A Probate Attorney Can Ensure Your Wishes Are Carried Out
Many of our clients have misconceptions about the probate process. We can provide clarifications and often tell clients:
- Having a will does not automatically ensure that your wishes will be fulfilled. A will goes into probate.
- A power of attorney dies when you die. A will does not go into effect until you die.
- A will cannot be used before death. For example, if you become incapacitated, your will cannot be used as a document to state your medical and financial wishes.
Find answers to frequently asked questions about probate here:
Why Should I Hire a Probate Lawyer?
Probate is a long, expensive court process. Any time the court becomes involved, the potential exists for your wishes not to be followed. Having a will only ensures that your estate will go through probate. There are ways to avoid probate which the attorneys at Deason Garner & Hansen Law Firm can explain to you. One option is to create a living trust, wherein you transfer title of your assets to the trust, before you become incapacitated or die. While you are still competent and can handle your affairs, you can manage the assets of the trust. Assets in a living trust do not go into probate upon your death. For small estates (real property valued at or under $100,000 and personal property valued at or under $75,000), beneficiaries can use a small estate affidavit to claim their inheritance.
Arizona Probate Laws
Probate is a legal process that takes place after someone passes away. The process involves proving that the will is valid, taking inventory of property, appraising property, paying debts and taxes, and distributing the remaining assets as the will (or state law) directs. We offer answers to common questions about probate. You can also receive more detailed information during a consultation with a probate attorney.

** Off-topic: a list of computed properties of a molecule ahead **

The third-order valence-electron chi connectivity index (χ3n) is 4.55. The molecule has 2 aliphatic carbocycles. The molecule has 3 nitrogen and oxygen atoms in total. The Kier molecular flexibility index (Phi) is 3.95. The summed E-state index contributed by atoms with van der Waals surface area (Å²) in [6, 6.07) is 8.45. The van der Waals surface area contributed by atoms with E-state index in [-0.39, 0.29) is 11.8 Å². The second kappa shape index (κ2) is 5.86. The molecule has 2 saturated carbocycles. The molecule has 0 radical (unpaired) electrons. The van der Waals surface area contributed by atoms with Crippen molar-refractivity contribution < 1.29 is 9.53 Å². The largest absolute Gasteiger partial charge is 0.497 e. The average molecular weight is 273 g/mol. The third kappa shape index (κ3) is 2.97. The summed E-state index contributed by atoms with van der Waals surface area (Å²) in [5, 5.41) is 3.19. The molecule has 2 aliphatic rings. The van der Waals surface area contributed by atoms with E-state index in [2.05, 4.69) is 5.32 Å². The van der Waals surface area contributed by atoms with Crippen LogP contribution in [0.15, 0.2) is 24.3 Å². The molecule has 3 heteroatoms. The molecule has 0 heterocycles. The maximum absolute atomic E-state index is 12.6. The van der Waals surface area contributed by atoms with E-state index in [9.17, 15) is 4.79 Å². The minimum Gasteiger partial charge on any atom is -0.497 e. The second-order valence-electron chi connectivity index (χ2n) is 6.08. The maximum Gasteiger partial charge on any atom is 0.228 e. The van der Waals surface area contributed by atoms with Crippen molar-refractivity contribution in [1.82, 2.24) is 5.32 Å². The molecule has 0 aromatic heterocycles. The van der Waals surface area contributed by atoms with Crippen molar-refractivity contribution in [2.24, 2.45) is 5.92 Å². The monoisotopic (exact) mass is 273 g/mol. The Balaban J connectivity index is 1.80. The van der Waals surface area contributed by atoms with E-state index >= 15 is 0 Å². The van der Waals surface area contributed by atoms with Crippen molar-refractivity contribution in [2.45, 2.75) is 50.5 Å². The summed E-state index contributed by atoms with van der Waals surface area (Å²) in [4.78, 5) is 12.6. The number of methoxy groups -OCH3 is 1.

Is Probate Always Necessary?
In Arizona, not all properties are subject to probate. For instance, real property with right of survivorship, insurance policies with beneficiaries, annuities with beneficiaries, joint bank accounts and certain property in the name of a trustee are not generally subject to probate. Additionally, real property in Arizona that is assessed at $100,000 or under and personal property worth $75,000 or less are not subject to probate. If you do have property that is subject to probate, your estate goes into probate, whether you have a will or not. With proper planning, most people can avoid having their estate go into probate when they die.
Probate is a court proceeding that takes place upon a person’s death. The court appoints a personal representative to handle the affairs of the estate. The personal representative has many mandatory duties and responsibilities such as: notifying heirs and creditors about the estate; finding, collecting and taking inventory of the deceased’s assets; paying the last expenses of the deceased; filing the last tax returns; and distributing the remaining assets to heirs.
Usually, a person’s will designates a personal representative. If there is no personal representative designated, the court will appoint a personal representative. The personal representative will then start probate by filing a petition for probate with the court. This petition is a legal proceeding asking the court to review the will to ensure that it is valid.
Probate is a long, expensive court process. Any time the court becomes involved, the potential exists for your wishes not to be followed.
Upon your death, your will is submitted to the court for probate, which is a long, complicated court process. If a family member contests the validity of the will, there may be further complications during the process. The attorneys at Deason Garner & Hansen Law Firm do not represent clients for will disputes, but they will guide you through the process of finding counsel to represent you.
With proper estate planning, you may be able to avoid your will going into probate and save your family unnecessary stress and expense. Contact us today at (928) 783-4575 to schedule a consultation with Shawn D. Garner or Adam D. Hansen and learn more about your options for probate in Yuma, Arizona.